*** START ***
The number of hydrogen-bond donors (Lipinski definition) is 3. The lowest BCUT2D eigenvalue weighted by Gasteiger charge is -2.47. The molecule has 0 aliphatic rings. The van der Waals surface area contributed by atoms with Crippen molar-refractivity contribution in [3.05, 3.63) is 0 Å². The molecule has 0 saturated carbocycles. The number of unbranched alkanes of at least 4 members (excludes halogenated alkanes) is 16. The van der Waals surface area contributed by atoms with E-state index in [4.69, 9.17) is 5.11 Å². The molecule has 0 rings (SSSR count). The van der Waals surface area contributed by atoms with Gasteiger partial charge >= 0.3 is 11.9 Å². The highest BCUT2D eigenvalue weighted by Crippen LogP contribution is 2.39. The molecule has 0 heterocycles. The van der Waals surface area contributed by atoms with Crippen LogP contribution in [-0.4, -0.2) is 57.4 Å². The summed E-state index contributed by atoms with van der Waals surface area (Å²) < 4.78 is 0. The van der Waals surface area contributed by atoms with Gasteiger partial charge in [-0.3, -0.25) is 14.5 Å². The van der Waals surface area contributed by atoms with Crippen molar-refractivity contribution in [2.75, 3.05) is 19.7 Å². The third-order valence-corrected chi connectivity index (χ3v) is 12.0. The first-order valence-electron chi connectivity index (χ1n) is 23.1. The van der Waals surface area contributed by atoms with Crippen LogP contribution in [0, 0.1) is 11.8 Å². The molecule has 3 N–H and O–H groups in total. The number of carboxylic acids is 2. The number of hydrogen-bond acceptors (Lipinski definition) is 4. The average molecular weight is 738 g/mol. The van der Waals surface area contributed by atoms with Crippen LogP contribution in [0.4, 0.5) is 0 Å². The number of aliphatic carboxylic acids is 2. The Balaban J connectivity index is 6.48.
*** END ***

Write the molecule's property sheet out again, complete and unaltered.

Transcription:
The number of hydrogen-bond donors (Lipinski definition) is 3. The lowest BCUT2D eigenvalue weighted by Gasteiger charge is -2.47. The molecule has 0 aliphatic rings. The van der Waals surface area contributed by atoms with Crippen molar-refractivity contribution in [3.05, 3.63) is 0 Å². The molecule has 0 saturated carbocycles. The number of unbranched alkanes of at least 4 members (excludes halogenated alkanes) is 16. The van der Waals surface area contributed by atoms with E-state index in [4.69, 9.17) is 5.11 Å². The molecule has 0 rings (SSSR count). The van der Waals surface area contributed by atoms with Gasteiger partial charge >= 0.3 is 11.9 Å². The highest BCUT2D eigenvalue weighted by Crippen LogP contribution is 2.39. The molecule has 0 heterocycles. The van der Waals surface area contributed by atoms with Crippen LogP contribution in [-0.4, -0.2) is 57.4 Å². The summed E-state index contributed by atoms with van der Waals surface area (Å²) < 4.78 is 0. The van der Waals surface area contributed by atoms with Gasteiger partial charge in [-0.3, -0.25) is 14.5 Å². The van der Waals surface area contributed by atoms with Crippen molar-refractivity contribution in [2.75, 3.05) is 19.7 Å². The third-order valence-corrected chi connectivity index (χ3v) is 12.0. The first-order valence-electron chi connectivity index (χ1n) is 23.1. The van der Waals surface area contributed by atoms with Crippen LogP contribution in [0, 0.1) is 11.8 Å². The molecule has 3 N–H and O–H groups in total. The number of carboxylic acids is 2. The number of hydrogen-bond acceptors (Lipinski definition) is 4. The average molecular weight is 738 g/mol. The van der Waals surface area contributed by atoms with Crippen LogP contribution in [0.4, 0.5) is 0 Å². The number of aliphatic carboxylic acids is 2. The Balaban J connectivity index is 6.48.